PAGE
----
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Three Ways to Get Last Year’s
Attendees Back Again
It’s been proven time and again: It’s
much easier to retain an existing
customer or client than it is to recruit a
new one. For that reason alone, it’s
important to retain your special event
attendees from year to year,
particularly if you want to grow
attendance over time.
That being said, here are three ways
to get last year’s attendees back again:
1. Evaluate their perceptions. Don’t
hesitate to get attendees’ opinions
on what they liked and didn’t like
about your event. Survey them
and/or talk to them within five
days of the event, while everything
is fresh in their minds. Pay equal
attention to attendees’ positive and
2. Give past attendees first choice at
subsequent years’ events. Send out
your first round of invitations to
last year’s attendees, giving them
top seating, best parking, first
choice at seeing auction items and
so forth. By distinguishing this
loyal group from others, future
first-time attendees will also want
to become part of this elite group.
3. Recognize past attendees. Include
names of all ticket purchasers in
your printed program. (You will,
no doubt, need a cutoff date for
printing purposes; however, this
could even be a program insert
prepared at the last minute.) Beside
each name, include the number of
years the individual has attended
your special event. Also, you could
ask all previous event attendees to
stand and be recognized during the
program. Or you could
prominently post a large listing of
longtime attendees at your
registration table for guests to see
as they arrive.
Event Marketing Tips
Keep in mind that radio stations
will be more likely to give your
event’s public service announcement
higher priority, if you can offer the
station paying commercials from
your corporate sponsors.
UCCS Marks 50
Anniversary With Yearlong Celebration
The University of Colorado – Colorado Springs (UCCS; Colorado Springs, CO)
recently celebrated its 50
anniversary with a variety of special events and activities
held throughout the entire year.
Sterlynn Clendenin, manager of chancellor and university events, says the yearlong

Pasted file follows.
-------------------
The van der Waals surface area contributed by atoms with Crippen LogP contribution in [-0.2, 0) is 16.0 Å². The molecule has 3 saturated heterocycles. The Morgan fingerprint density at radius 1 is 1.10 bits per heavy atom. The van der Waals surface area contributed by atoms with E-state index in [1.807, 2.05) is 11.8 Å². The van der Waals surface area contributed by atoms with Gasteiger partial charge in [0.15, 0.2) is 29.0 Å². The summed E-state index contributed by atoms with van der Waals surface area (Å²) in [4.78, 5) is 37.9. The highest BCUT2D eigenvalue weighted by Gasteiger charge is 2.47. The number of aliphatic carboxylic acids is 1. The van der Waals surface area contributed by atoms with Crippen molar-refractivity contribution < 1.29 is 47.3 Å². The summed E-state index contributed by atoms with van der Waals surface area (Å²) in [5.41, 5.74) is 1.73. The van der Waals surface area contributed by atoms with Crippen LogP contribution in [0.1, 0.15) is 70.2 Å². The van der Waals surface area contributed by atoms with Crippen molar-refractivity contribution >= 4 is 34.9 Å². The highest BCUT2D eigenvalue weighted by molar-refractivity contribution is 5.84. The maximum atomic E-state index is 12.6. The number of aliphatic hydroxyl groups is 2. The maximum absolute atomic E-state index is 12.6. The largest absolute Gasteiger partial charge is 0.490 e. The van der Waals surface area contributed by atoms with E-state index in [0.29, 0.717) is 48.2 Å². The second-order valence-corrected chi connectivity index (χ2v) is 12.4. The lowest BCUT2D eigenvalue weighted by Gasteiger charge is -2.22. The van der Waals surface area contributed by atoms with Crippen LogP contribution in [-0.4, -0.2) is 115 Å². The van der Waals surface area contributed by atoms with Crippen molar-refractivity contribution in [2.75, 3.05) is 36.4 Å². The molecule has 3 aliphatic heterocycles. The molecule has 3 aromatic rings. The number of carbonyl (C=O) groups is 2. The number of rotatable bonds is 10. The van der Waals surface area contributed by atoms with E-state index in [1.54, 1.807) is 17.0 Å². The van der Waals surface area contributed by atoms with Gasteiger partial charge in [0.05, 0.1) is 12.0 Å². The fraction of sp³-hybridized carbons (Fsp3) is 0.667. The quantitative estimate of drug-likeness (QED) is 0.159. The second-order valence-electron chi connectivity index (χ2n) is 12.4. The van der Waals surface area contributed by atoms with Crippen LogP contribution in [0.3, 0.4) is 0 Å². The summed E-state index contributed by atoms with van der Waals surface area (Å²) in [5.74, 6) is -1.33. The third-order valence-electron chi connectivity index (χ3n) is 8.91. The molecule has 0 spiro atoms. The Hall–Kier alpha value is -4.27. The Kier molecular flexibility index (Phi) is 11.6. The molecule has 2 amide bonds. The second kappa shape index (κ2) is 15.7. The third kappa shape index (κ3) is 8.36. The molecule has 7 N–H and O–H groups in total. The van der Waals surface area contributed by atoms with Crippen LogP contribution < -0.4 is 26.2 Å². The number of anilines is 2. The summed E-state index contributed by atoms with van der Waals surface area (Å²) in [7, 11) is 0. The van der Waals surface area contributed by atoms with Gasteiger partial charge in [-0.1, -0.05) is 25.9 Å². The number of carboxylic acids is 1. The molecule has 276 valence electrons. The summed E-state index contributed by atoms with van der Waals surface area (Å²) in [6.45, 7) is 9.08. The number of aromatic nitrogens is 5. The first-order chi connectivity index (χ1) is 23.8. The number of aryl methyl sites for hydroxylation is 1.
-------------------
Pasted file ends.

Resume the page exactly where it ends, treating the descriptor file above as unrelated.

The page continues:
festivities were a way to “show how far we’ve come and celebrate what is to come.”
The year began with kickoff celebrations for faculty, staff and donors; branding
on buses and parking garages (a new logo was created for the anniversary); and the
development and sale of a special Colorado-grown UCCS wine.
The second and third quarters included special graduation features like the
addition of recognizing silver and gold graduates (the university absorbed a nursing
college allowing for golden grads), a rally to welcome incoming freshmen and a
groundbreaking for a new $60 million arts building.
Events during the last quarter included the opening of a time capsule during
homecoming as well as the creation of a new one; fireworks; and the 50
anniversary culminating celebration, which featured a custom menu, a proclamation
from the governor, an interactive photo booth and a review of some of the
Additionally, throughout the year, each of the university’s six colleges was
celebrated during its assigned month.
“The goal was to make sure each stakeholder felt like they were able to fully get
recognition in the celebration,” Clendenin says.
To ensure this happened, she says identifying all key stakeholders was crucial.
While some groups like faculty, alumni and current students were obvious,
Clendenin says other groups like prospective students and those in the community
were also identified, as prospective students are the university’s future and the
school relies heavily on donors within community.
In addition to creating a comprehensive list of stakeholders, Clendenin says
there were several other major factors that needed consideration. So, if your
organization is looking to celebrate its milestone anniversary, she offers the
1. Determine if there will be a committee in charge of the festivities or if an
individual staff member will be responsible for them, as event ownership is
2. Consider and budget for projects (e.g., logo and website design) that can and
will be done in-house versus hiring an outside source.
3. Develop a timeline. Look for opportunities to combine anniversary celebrations
with annual events. In the case of UCCS, graduation and homecoming are two
4. Allow plenty of time for ordering products. While the process sounds simple,
products made overseas may need to go through customs, and in the case of the
specialty wine, additional time was necessary for procurement.
5. Build in ample time for approval from other departments.
6. Determine a budget and identify opportunities to make the money go farther.
Will there be a budget specific to the anniversary festivities? Can you share
resources on dual-purpose events such as graduation? Is partnering with
another department a possibility? Recycle custom items like linens and
backdrops. Take advantage of bulk discounts and utilize the help of volunteers
7. Set goals. What does your organization hope to accomplish?
Reflecting on UCCS’s 50
anniversary, Clendenin says she is pleased with the
new traditions created and feels the university’s goals were accomplished.
Source: Sterlynn Clendenin, Manager of Chancellor and University Events, University of
Colorado – Colorado Springs, Colorado Springs, CO. Phone (719) 255-4201. E-mail:
firstname.lastname@example.org. Website: www.uccs.edu/50th/events.html